Make that wide open to be beaten.

The final piece of Carolinas perfect plan against the Bruins is something that Boston wont have to worry about in the playoffs. The Thursday loss to Carolina represents the 11th time in 15 losses this season that the Bruins have dropped a game to a team with a losing record. Its crystal clear the Bruins arent bringing their Spoked-B best when the moment doesnt inspire them. The Bruins are at their best against the best, and Carolina is far from that this year.

Carolina fits that description to a T as the Eastern Conferences last place hockey club, but those clubs will be off to the golf course when the games truly become important this spring. But the Hurricanes have offered food for thought to the rest of the NHL hungry for a consistent way to take down the reigning Stanley Cup champs, and thats the most they could have hoped to accomplish in another lost season for them.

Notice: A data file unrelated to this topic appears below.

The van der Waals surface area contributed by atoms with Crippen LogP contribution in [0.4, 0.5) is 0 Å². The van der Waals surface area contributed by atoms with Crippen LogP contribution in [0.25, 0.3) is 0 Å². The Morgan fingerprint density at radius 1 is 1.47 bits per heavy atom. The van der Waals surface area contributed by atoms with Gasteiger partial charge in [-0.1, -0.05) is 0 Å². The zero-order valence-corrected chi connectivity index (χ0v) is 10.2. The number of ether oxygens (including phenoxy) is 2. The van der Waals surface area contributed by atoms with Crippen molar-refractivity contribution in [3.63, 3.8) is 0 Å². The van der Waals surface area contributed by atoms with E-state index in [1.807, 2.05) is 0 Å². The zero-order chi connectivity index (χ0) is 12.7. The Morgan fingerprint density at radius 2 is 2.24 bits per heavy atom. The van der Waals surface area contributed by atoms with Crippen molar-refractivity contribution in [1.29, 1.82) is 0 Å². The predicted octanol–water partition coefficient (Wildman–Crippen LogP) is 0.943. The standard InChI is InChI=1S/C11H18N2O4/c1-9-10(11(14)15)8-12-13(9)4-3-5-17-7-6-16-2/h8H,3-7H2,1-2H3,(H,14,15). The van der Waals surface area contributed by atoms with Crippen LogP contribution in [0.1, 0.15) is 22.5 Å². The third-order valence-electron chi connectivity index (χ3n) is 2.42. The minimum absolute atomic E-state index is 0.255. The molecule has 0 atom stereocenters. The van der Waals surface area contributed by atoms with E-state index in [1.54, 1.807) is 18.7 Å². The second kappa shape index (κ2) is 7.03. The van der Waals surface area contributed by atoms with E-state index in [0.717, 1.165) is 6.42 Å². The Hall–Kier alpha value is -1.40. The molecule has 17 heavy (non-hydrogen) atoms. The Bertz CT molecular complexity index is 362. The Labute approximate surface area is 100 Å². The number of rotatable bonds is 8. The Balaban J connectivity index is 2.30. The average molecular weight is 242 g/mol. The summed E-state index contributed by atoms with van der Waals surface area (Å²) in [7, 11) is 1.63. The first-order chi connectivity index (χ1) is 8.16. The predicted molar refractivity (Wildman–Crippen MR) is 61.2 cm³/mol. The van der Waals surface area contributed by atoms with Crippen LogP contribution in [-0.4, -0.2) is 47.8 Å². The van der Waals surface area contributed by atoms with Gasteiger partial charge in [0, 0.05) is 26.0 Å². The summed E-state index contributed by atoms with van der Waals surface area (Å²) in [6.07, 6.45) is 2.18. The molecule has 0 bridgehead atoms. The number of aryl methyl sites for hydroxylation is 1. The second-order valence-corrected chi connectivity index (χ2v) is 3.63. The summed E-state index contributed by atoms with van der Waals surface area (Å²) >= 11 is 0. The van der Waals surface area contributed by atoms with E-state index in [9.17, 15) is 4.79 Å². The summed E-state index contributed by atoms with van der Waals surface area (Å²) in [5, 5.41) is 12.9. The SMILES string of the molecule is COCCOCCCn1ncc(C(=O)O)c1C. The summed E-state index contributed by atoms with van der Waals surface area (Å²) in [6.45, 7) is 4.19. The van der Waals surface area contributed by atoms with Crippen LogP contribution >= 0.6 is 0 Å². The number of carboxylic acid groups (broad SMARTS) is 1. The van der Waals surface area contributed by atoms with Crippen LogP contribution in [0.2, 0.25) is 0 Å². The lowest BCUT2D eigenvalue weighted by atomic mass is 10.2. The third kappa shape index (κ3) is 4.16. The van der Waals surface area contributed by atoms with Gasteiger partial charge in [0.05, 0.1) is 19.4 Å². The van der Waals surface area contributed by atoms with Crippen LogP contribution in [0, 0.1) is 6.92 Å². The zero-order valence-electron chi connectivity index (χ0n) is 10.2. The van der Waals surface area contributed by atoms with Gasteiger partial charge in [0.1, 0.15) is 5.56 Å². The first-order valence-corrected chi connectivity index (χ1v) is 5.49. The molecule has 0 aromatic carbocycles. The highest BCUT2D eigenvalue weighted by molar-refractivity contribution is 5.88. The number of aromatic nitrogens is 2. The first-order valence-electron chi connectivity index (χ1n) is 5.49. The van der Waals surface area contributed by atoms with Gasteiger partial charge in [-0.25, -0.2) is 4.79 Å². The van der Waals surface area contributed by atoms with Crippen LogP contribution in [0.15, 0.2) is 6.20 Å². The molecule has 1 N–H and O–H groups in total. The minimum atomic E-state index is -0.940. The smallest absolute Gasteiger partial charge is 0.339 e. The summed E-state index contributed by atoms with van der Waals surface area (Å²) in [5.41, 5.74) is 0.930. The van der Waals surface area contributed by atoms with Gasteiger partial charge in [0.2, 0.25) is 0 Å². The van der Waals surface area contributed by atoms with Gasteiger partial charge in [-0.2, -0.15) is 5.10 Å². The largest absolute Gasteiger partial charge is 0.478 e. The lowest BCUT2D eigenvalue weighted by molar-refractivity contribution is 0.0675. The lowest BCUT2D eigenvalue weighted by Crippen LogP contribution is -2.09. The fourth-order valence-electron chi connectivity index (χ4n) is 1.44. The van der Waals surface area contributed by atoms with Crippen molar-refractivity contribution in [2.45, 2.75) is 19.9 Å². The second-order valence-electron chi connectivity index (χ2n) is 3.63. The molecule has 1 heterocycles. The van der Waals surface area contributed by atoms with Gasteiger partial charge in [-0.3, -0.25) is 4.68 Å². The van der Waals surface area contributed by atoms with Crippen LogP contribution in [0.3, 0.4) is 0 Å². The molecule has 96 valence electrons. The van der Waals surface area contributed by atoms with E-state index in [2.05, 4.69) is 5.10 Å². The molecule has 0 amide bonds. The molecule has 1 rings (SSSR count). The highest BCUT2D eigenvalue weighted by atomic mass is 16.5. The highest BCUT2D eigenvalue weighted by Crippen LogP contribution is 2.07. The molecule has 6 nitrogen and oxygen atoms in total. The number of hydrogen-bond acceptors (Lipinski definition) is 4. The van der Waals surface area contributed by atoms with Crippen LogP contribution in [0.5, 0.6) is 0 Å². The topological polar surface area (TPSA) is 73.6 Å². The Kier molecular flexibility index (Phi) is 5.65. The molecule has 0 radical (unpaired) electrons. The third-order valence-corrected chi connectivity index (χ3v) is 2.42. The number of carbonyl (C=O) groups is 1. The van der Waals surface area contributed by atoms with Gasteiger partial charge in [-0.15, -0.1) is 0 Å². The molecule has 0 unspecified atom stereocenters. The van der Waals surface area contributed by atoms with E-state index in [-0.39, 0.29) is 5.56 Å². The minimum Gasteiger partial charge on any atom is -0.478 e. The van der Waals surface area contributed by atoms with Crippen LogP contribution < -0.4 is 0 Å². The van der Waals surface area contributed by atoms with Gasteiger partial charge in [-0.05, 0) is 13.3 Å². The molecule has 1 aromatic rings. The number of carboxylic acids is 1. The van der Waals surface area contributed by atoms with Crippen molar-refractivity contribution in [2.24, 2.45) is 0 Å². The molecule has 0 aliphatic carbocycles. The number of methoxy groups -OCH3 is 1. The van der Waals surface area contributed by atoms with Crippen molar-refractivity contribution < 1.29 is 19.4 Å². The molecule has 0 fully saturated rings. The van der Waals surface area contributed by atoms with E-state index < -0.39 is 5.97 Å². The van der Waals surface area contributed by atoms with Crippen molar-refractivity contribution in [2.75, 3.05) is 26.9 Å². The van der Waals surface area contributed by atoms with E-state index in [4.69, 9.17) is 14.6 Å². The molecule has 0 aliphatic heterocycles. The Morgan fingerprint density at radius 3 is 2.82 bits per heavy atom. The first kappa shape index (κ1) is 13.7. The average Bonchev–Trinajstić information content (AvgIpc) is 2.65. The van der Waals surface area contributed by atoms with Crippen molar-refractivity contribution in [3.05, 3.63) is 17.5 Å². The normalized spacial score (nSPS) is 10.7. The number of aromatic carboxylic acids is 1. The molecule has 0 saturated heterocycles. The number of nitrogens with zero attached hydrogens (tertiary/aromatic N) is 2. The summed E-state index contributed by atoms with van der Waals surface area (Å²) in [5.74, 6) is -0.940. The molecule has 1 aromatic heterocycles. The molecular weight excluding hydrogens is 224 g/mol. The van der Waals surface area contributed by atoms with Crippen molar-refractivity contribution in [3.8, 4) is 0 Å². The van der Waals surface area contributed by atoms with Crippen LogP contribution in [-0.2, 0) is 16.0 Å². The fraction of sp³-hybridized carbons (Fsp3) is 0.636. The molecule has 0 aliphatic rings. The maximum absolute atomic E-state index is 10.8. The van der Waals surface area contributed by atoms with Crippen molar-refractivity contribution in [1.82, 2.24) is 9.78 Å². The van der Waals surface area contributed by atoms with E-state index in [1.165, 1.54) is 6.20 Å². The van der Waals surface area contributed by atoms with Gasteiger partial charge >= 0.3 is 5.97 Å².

Young understands work isn't done after claiming Celtics final roster spot

Young understands work isn't done after claiming Celtics final roster spot

WALTHAM, Mass. – For so many years the game of basketball came easy – almost too easy – for James Young.

He stood out on a young Kentucky team that played at the highest levels, delivering the kind of performances as an 18-year-old college freshman that catapulted him into the first round of the NBA draft.

To be so young and already having achieved a childhood dream, to be in the NBA, Young was too young to realize how quickly the dream could become a nightmare if he didn't put in the necessary work.

The past couple of weeks have not been easy for Young, aware that the Celtics were torn as to whether they should keep him around this season or waive him.

They choose the former and instead waived his now-ex teammate R.J. Hunter, on Hunter’s 23rd birthday no less.